Line 31: The hour at which to start the job every day

Line 33: The minute at which to start the job every day (if omitted, the job would run every minute!)

Here is the example my_daemon.sh script (referenced in the property list file above) to be executed:

#!/bin/sh
date
svn up 
date

which just prints the date and time, updates the source code in the Subversion repository in work_dir and prints the date and time again. The standard output is captured in the my_daemon.stdout file and any error output is captured in the my_daemon.stderr file. On subsequent runs, these files will be appended to and not overwritten.

The property list file should be copied to the /Library/LaunchDaemons/ directory and the file should be owned by root and not group or world writable.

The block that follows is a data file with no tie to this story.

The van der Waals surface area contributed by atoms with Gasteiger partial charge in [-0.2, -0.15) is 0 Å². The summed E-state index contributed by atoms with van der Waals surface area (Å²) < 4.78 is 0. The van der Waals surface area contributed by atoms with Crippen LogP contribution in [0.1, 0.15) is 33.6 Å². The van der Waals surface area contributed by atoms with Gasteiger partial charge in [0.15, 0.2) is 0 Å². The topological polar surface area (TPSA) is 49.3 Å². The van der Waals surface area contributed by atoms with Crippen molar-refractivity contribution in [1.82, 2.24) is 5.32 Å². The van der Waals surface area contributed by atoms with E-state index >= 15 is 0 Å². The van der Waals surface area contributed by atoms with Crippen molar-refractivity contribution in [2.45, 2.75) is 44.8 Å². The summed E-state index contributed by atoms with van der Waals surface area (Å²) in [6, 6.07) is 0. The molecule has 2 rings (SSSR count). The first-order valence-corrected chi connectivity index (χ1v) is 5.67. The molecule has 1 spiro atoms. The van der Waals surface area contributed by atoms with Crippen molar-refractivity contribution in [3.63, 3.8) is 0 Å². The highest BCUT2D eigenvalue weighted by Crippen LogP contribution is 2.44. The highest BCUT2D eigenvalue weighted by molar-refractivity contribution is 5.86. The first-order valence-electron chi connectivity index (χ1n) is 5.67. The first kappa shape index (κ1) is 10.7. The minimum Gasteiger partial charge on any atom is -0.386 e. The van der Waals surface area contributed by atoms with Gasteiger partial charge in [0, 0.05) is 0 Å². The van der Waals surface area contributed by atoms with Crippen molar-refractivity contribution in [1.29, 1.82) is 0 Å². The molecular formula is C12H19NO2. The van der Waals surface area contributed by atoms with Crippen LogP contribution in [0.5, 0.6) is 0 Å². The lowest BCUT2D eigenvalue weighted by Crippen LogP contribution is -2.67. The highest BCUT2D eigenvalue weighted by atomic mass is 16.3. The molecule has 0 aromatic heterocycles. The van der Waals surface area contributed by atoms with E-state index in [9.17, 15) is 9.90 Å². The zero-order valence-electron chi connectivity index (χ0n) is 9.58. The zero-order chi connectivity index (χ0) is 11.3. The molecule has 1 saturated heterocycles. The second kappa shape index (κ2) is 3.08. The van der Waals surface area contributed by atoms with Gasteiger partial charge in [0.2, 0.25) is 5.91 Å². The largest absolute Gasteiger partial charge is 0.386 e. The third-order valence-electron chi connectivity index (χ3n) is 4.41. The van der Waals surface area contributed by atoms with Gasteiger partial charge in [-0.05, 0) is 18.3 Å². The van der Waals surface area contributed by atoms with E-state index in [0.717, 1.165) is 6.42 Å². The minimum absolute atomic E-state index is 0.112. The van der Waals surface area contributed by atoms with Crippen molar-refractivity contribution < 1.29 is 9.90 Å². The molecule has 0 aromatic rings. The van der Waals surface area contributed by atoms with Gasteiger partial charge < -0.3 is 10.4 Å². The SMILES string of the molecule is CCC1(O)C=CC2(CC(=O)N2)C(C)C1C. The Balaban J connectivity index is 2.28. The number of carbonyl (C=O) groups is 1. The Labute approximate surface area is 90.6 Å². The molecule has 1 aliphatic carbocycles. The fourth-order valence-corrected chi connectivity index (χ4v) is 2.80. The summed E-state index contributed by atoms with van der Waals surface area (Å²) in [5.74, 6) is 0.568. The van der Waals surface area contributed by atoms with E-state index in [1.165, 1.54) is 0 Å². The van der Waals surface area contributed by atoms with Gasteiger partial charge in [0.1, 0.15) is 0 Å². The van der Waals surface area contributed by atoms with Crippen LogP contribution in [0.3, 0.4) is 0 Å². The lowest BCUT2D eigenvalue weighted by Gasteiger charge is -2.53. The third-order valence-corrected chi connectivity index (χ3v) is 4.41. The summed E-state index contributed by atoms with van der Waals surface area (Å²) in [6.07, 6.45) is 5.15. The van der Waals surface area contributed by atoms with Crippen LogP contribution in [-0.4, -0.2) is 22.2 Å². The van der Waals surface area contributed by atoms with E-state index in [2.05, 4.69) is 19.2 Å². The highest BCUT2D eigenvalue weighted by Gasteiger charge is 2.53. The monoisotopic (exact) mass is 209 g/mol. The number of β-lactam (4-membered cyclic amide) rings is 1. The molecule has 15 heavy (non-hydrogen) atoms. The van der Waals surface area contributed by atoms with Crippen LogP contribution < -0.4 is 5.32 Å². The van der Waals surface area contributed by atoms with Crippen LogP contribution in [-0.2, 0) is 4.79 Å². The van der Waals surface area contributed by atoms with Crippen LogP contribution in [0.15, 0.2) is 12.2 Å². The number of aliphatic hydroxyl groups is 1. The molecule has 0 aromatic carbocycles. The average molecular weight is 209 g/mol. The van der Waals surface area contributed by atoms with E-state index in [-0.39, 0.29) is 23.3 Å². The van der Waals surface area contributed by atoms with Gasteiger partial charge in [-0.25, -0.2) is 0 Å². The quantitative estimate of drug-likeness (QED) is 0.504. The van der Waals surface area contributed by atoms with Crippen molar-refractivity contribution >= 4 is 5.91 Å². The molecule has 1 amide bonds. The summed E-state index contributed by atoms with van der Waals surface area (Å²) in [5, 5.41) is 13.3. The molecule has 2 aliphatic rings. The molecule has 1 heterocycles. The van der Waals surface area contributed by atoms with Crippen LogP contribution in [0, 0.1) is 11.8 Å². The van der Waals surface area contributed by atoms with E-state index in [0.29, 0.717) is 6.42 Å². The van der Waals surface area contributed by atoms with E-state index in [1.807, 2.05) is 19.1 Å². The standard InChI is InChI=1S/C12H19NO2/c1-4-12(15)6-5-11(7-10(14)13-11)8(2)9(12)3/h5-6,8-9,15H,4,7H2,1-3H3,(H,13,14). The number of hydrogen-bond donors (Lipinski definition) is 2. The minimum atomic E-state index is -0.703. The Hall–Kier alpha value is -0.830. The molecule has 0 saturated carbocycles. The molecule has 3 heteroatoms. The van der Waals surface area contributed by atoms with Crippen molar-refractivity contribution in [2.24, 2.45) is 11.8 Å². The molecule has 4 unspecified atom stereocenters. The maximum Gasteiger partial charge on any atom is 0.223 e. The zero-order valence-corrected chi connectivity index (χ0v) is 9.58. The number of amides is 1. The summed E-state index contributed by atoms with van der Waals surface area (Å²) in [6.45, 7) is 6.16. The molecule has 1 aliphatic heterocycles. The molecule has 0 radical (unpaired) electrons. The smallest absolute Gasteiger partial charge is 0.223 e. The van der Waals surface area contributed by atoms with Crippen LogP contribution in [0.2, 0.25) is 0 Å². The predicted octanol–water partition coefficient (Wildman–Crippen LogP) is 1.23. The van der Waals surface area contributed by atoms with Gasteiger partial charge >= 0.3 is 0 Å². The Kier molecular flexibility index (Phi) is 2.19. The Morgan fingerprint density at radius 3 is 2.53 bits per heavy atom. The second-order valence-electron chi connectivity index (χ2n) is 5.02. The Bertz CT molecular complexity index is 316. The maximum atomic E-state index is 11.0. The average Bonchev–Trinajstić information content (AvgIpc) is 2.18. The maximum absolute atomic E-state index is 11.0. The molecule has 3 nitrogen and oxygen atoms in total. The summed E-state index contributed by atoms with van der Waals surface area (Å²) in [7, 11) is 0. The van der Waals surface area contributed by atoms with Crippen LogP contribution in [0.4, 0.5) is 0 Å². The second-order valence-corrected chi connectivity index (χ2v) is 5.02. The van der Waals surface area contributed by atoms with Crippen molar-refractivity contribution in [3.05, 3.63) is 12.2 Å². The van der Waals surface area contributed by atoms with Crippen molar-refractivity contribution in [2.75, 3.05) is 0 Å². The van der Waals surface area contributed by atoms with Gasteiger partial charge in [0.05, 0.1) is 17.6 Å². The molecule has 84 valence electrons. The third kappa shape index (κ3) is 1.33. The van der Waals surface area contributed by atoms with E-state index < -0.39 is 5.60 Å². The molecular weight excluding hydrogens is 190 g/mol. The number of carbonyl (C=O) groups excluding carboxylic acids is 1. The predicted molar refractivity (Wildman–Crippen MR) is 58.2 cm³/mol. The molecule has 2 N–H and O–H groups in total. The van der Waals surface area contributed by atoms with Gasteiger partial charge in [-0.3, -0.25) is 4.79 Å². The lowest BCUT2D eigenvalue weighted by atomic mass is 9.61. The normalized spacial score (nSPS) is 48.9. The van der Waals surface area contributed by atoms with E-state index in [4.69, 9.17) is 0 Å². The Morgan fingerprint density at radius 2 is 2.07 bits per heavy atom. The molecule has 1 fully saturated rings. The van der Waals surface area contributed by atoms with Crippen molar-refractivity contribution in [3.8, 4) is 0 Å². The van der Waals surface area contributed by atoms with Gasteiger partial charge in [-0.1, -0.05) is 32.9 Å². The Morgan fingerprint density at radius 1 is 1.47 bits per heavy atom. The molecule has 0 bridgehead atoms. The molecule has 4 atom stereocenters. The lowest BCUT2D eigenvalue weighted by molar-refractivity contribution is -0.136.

To start the job:

$ sudo launchctl load /Library/LaunchDaemons/my_daemon.plist

To stop the job from executing any more:

$ sudo launchctl unload /Library/LaunchDaemons/my_daemon.plist

Launch daemon to run a TCP server

Here is an example of a property list file for a system-wide daemon which runs a TCP server. It will run even when there is no user logged in to the computer provided that the computer is operating.

<?xml version="1.0" encoding="UTF-8"?>
<!DOCTYPE plist PUBLIC "-//Apple//DTD PLIST 1.0//EN" "http://www.apple.com/DTDs/PropertyList-1.0.dtd">
<plist version="1.0">
<dict>
	<key>Label</key>
	<string>my_daemon</string>
	<key>ProgramArguments</key>
	<array>
		<string>/usr/local/bin/my_daemon.sh</string>